Warming Arctic is connected to higher Pacific salmon abundance

‘Open gates’ in warming Arctic are expanding salmon range.


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Arctic habitats are changing at previously unheard-of rates due to rapid climate change. These changes to the physical environment could allow species to spread into new areas, which would significantly impact ecosystems and communities that depend on subsistence farming. Rising incidental Pacific salmon harvests by subsistence fishermen have been seen during the past 20 years in an expanding area across several land claim jurisdictions in Arctic Canada.

The Arctic Ocean and its watersheds have never been known to host significant populations of salmon, but in recent years, accidental catches made by subsistence fishermen have periodically increased. In collaboration with communities in the western Canadian Arctic, researchers from Fisheries and Oceans Canada and the University of Alaska Fairbanks linked those salmon booms to a series of warm, ice-free days in the Arctic Ocean north of Alaska.

Their research has linked rising Pacific salmon numbers in the Canadian Arctic to warmer ocean temperatures. It suggests climate change opens up new pathways for the fish to spread throughout their range.

The study found that the existence of salmon in the Canadian Arctic was associated with a two-part mechanism. Salmon were drawn into the Arctic by warm late-spring weather in the Chukchi Sea, northwest of Alaska. Salmon may reach Canada if the midsummer Beaufort Sea, northeast of Alaska, continues to have those warm conditions.

Researchers found a link p between salmon abundance and the ocean conditions that supported their migration into the Arctic by comparing catch rates of salmon with satellite data from the National Oceanic and Atmospheric Administration recorded since 2000.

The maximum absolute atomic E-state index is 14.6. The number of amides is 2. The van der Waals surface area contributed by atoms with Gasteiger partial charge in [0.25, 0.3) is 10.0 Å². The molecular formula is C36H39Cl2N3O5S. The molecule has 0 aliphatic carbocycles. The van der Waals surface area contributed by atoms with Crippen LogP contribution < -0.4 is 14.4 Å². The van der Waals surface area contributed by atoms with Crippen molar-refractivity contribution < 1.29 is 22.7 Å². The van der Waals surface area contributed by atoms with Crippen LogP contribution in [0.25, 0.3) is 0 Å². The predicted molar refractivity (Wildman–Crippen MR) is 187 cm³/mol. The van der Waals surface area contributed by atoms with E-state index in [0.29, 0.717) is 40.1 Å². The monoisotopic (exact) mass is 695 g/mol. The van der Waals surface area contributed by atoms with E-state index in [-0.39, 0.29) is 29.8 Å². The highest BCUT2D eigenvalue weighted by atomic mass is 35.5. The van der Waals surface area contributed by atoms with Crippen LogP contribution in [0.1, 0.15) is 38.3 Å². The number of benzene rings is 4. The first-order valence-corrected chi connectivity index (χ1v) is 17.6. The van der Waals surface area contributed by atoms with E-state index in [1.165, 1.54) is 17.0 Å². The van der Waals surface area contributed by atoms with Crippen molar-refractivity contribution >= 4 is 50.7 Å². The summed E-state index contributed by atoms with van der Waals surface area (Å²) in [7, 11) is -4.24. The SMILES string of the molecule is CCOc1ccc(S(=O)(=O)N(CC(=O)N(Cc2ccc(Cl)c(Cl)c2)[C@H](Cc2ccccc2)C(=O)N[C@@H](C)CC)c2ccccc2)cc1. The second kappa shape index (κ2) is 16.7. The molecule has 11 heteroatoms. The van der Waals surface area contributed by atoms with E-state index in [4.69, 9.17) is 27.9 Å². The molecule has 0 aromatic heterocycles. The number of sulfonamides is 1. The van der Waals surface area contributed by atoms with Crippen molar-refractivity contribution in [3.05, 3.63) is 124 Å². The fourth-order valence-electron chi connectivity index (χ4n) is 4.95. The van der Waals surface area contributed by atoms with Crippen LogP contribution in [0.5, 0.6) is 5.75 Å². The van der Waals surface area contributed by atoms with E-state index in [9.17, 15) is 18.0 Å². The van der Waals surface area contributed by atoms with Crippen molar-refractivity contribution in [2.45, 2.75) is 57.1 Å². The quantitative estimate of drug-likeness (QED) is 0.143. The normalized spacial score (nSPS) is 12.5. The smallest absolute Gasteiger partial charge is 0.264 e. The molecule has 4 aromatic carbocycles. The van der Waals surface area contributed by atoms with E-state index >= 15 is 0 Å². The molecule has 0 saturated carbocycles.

Curry Cunningham, an associate professor at UAF’s College of Fisheries and Ocean Sciences, said, “You need both gates to be open, which is fascinating. Salmon don’t turn that corner if they don’t align in terms of having open, ice-free water.”

As part of the Arctic Salmon Program, Fisheries and Oceans Canada and indigenous communities in the Canadian Arctic have been documenting incidental salmon catches. For over twenty years, subsistence harvesters targeting other Arctic species, such as Arctic char and Dolly Varden, have reported salmon captured outside their normal range.

The most common salmon species to be captured are chum, sockeye, and pink salmon. Most of those catches align with other studies that demonstrate chum and sockeye salmon’s greater ability to withstand colder temperatures than other salmon species, facilitating their easier passage into Arctic waters.

Karen Dunmall, a Fisheries and Oceans Canada research scientist, said such range expansion concerns many people in the region.

“It helps to address some questions from community members about biodiversity change and subsistence and how they feed their families,” said Dunmall, the study’s co-lead author. “Some years there were salmon, some years there were no salmon. No one wanted the salmon, but they wanted to know what was going on.”

Although the study focused on western Canada, those changing conditions are causing range expansion throughout the region.

Journal Reference:

  1. Dunmall, K. M., Langan, J. A., Cunningham, C. J., Reist, J. D., & Melling, H. (2024). Pacific salmon in the Canadian Arctic highlights a range-expansion pathway for sub-Arctic fishes. Global Change Biology, 30(6), e17353. DOI: 10.1111/gcb.17353


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